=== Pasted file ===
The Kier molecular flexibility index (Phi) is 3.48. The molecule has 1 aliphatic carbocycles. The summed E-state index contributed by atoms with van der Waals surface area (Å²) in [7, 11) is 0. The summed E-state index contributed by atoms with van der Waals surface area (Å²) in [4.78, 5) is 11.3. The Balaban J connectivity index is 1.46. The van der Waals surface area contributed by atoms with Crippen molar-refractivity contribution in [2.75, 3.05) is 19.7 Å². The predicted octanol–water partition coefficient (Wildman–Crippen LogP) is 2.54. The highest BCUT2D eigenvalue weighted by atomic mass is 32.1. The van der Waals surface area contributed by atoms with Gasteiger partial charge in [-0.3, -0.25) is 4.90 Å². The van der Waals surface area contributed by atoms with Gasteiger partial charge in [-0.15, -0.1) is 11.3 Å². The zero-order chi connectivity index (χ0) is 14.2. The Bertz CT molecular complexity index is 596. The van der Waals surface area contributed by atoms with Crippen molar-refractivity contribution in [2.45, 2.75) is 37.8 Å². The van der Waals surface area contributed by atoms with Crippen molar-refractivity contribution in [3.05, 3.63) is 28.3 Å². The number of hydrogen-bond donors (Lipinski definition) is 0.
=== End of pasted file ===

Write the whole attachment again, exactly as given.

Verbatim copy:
The Kier molecular flexibility index (Phi) is 3.48. The molecule has 1 aliphatic carbocycles. The summed E-state index contributed by atoms with van der Waals surface area (Å²) in [7, 11) is 0. The summed E-state index contributed by atoms with van der Waals surface area (Å²) in [4.78, 5) is 11.3. The Balaban J connectivity index is 1.46. The van der Waals surface area contributed by atoms with Crippen molar-refractivity contribution in [2.75, 3.05) is 19.7 Å². The predicted octanol–water partition coefficient (Wildman–Crippen LogP) is 2.54. The highest BCUT2D eigenvalue weighted by atomic mass is 32.1. The van der Waals surface area contributed by atoms with Gasteiger partial charge in [-0.3, -0.25) is 4.90 Å². The van der Waals surface area contributed by atoms with Gasteiger partial charge in [-0.15, -0.1) is 11.3 Å². The zero-order chi connectivity index (χ0) is 14.2. The Bertz CT molecular complexity index is 596. The van der Waals surface area contributed by atoms with Crippen molar-refractivity contribution in [2.45, 2.75) is 37.8 Å². The van der Waals surface area contributed by atoms with Crippen molar-refractivity contribution in [3.05, 3.63) is 28.3 Å². The number of hydrogen-bond donors (Lipinski definition) is 0.